Peter Doig (b. 1959)
White Creep
signed twice, titled, and dated '"WHITE CREEP" Peter Doig 95-1996' (on the reverse)
oil on canvas
114 x 78½ in. (289.6 x 199.4 cm.)
Painted in 1995-1996.
Galerie Ghislaine Hussenot, Paris
Patrick Painter Inc., Santa Monica
Acquired from the above in 1996

Lot Essay

Understated, elegant and subtle, the paintings of Peter Doig are already distinguished as highly remarkable among the generation of painters who have come of age in the 1990s in Britain, America, or elsewhere. Initially his works appear conventional in subject matter and imagery, (snow covered mountain, a pond, a house nestled in a forest, a figure gazing into a puddle) but a closer inspection reveals rich layers of detail and a sophisticated grasp of contemporary visual references. Doig makes paintings of scenes that could only really be actualized as painting, yet the sources for his works can come from film, photography, or clips from contemporary visual culture.
In White Creep a vast snow capped mountain juts upward in a way that dwarfs the sky. The snow is white and fresh, yet there is a depth to it, implying that this mountain is permanently covered in snow. The snow is an abstract tapestry of white and shades of white with craggy black rocks peeking through. It is a Clyfford Still of whiteness, with palimpsest of gray and blue evident below the surface. A scan of the natural tableaux reveals a group of skiers in the middle left section of the painting. They are small in comparison to their alpine setting. Each figure is depicted as specific in detail yet perfectly anonymous. Their bright jackets make them visible, but they do not compete with the grandness of nature that envelops them. Each figure, while part of a group, seems profoundly alone in the unfathomable openness of the space.
Such ominous and romantic landscapes are a 19th century invention, well exemplified in the works of Casper David Friendrich. Doig borrows from Friedrich's use of nature as a backdrop for human wandering and soul-searching. We imagine each skier in White Creep moving, not in relation to one other, but rather, as one competes with one's own self. Doig's treatment of the environment, however, owes more to his upbringing in Canada's immense open spaces. His work can be seen as a continuation of a tradition of the legendary Group of Seven from the early twentieth century Canadian art history, a movement that gave Canadian art its identity with colorful landscapes and textured painterly surfaces. Doig particularly identifies with the work of Tom Thomson, a renegade painter active in the 1910s and 20s who sought to depict scenes in rural Canada where perhaps no human had ever set foot before. White Creep's expansive snow mound is just this kind of place Thomson might have painted.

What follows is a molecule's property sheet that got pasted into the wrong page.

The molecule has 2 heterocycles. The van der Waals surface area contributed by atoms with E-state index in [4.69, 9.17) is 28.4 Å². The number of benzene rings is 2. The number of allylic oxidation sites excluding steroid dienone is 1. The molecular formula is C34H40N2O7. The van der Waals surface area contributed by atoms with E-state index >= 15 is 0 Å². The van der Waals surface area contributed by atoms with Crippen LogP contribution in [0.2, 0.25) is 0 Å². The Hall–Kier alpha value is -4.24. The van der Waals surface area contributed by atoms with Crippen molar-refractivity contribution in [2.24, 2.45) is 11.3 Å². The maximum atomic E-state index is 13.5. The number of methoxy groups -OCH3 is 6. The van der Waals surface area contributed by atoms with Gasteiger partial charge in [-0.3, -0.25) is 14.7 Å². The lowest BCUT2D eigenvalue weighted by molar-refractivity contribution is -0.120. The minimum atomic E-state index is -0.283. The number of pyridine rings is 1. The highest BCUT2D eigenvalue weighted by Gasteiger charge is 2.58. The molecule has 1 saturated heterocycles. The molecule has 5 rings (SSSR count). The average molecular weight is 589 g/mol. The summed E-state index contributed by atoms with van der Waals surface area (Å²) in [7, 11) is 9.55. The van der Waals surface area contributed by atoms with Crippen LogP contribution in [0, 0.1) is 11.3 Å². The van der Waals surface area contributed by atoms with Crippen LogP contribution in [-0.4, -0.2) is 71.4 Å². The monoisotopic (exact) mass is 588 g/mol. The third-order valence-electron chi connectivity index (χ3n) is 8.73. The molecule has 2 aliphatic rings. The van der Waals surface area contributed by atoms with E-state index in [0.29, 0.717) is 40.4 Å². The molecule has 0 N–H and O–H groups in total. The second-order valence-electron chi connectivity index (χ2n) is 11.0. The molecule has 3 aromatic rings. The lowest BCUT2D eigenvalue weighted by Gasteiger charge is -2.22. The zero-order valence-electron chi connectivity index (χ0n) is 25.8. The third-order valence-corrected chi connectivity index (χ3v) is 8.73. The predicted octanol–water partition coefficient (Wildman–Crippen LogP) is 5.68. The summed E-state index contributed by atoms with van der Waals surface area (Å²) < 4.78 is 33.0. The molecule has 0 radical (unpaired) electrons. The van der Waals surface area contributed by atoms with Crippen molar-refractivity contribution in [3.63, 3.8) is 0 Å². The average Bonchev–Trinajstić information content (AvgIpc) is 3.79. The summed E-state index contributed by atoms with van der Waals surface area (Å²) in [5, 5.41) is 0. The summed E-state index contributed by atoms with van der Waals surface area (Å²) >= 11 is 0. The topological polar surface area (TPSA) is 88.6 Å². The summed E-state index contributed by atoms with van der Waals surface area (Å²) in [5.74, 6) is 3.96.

Doig's works strives to render things we may never have seen but only imagined. White Creep's lurking snow mass is composed in a way that would be totally impossible for the naked eye to see. One's eye could never take in this image in just one perspective. It would take physical movement or extensive visual tracking to make the whole of the image visually coherent. This tells the viewer that while the source material for this work may have come from a film or a photograph, it most certainly sprung from Doig's mind compositionally.
By referencing vaguely Naïve style in his works, Doig is successful in his ability to make the anachronistic seem immediate and psychologically relevant. Connecting to the naïve tradition gave Doig a painterly liberation and the chance to hang on to the emotional content of his ideas. This subtle emotional quality is melancholic and atmospheric. Doig is well aware that our culture's distant and jaded relationship to nature is bound to spark feelings of uneasiness and longing. White Creep is just the place we long to be, or at least a fantasy of where we long to be.

Tom Tomson, Woodland Waterfall, 1916-17
McMichael Canadian Art Collection, Kleinburg, Ontario, Canada
Purchase 1977 with Funds Donated by the W. Garfield Weston Foundation

Caspar David Friedrich, The Snow-bound Hut, c. 1826-27

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